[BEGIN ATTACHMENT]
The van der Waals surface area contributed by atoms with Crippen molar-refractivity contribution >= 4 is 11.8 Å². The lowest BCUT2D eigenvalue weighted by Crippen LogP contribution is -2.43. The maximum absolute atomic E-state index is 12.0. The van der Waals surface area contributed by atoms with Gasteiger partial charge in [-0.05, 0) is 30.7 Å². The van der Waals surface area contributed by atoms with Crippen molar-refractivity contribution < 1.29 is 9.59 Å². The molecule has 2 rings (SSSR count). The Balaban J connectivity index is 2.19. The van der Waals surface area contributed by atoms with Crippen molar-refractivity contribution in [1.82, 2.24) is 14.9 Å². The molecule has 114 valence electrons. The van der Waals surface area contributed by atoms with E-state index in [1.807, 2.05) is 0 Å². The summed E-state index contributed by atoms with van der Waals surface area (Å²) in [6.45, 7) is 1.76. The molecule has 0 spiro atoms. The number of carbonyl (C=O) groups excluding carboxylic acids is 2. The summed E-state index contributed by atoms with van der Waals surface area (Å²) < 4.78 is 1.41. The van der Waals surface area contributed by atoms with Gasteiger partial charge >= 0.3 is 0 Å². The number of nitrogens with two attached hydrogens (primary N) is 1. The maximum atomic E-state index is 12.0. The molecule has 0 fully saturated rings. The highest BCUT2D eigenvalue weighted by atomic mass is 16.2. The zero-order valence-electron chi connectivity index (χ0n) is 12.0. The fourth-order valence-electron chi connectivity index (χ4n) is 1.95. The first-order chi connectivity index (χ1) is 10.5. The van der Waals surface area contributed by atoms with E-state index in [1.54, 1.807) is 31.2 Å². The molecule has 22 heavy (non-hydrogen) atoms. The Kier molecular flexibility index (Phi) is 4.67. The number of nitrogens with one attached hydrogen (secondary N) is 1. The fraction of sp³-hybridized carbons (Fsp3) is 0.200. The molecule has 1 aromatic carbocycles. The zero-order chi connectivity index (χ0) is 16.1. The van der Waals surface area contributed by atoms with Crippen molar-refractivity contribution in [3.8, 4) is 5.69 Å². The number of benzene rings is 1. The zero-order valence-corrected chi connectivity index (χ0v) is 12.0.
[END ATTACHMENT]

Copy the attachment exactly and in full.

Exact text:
The van der Waals surface area contributed by atoms with Crippen molar-refractivity contribution >= 4 is 11.8 Å². The lowest BCUT2D eigenvalue weighted by Crippen LogP contribution is -2.43. The maximum absolute atomic E-state index is 12.0. The van der Waals surface area contributed by atoms with Gasteiger partial charge in [-0.05, 0) is 30.7 Å². The van der Waals surface area contributed by atoms with Crippen molar-refractivity contribution < 1.29 is 9.59 Å². The molecule has 2 rings (SSSR count). The Balaban J connectivity index is 2.19. The van der Waals surface area contributed by atoms with Crippen molar-refractivity contribution in [1.82, 2.24) is 14.9 Å². The molecule has 114 valence electrons. The van der Waals surface area contributed by atoms with E-state index in [1.807, 2.05) is 0 Å². The summed E-state index contributed by atoms with van der Waals surface area (Å²) in [6.45, 7) is 1.76. The molecule has 0 spiro atoms. The number of carbonyl (C=O) groups excluding carboxylic acids is 2. The summed E-state index contributed by atoms with van der Waals surface area (Å²) < 4.78 is 1.41. The van der Waals surface area contributed by atoms with Gasteiger partial charge >= 0.3 is 0 Å². The number of nitrogens with two attached hydrogens (primary N) is 1. The maximum atomic E-state index is 12.0. The molecule has 0 fully saturated rings. The highest BCUT2D eigenvalue weighted by atomic mass is 16.2. The zero-order valence-electron chi connectivity index (χ0n) is 12.0. The fourth-order valence-electron chi connectivity index (χ4n) is 1.95. The first-order chi connectivity index (χ1) is 10.5. The van der Waals surface area contributed by atoms with E-state index in [1.54, 1.807) is 31.2 Å². The molecule has 22 heavy (non-hydrogen) atoms. The Kier molecular flexibility index (Phi) is 4.67. The number of nitrogens with one attached hydrogen (secondary N) is 1. The fraction of sp³-hybridized carbons (Fsp3) is 0.200. The molecule has 1 aromatic carbocycles. The zero-order chi connectivity index (χ0) is 16.1. The van der Waals surface area contributed by atoms with Crippen molar-refractivity contribution in [3.8, 4) is 5.69 Å². The number of benzene rings is 1. The zero-order valence-corrected chi connectivity index (χ0v) is 12.0.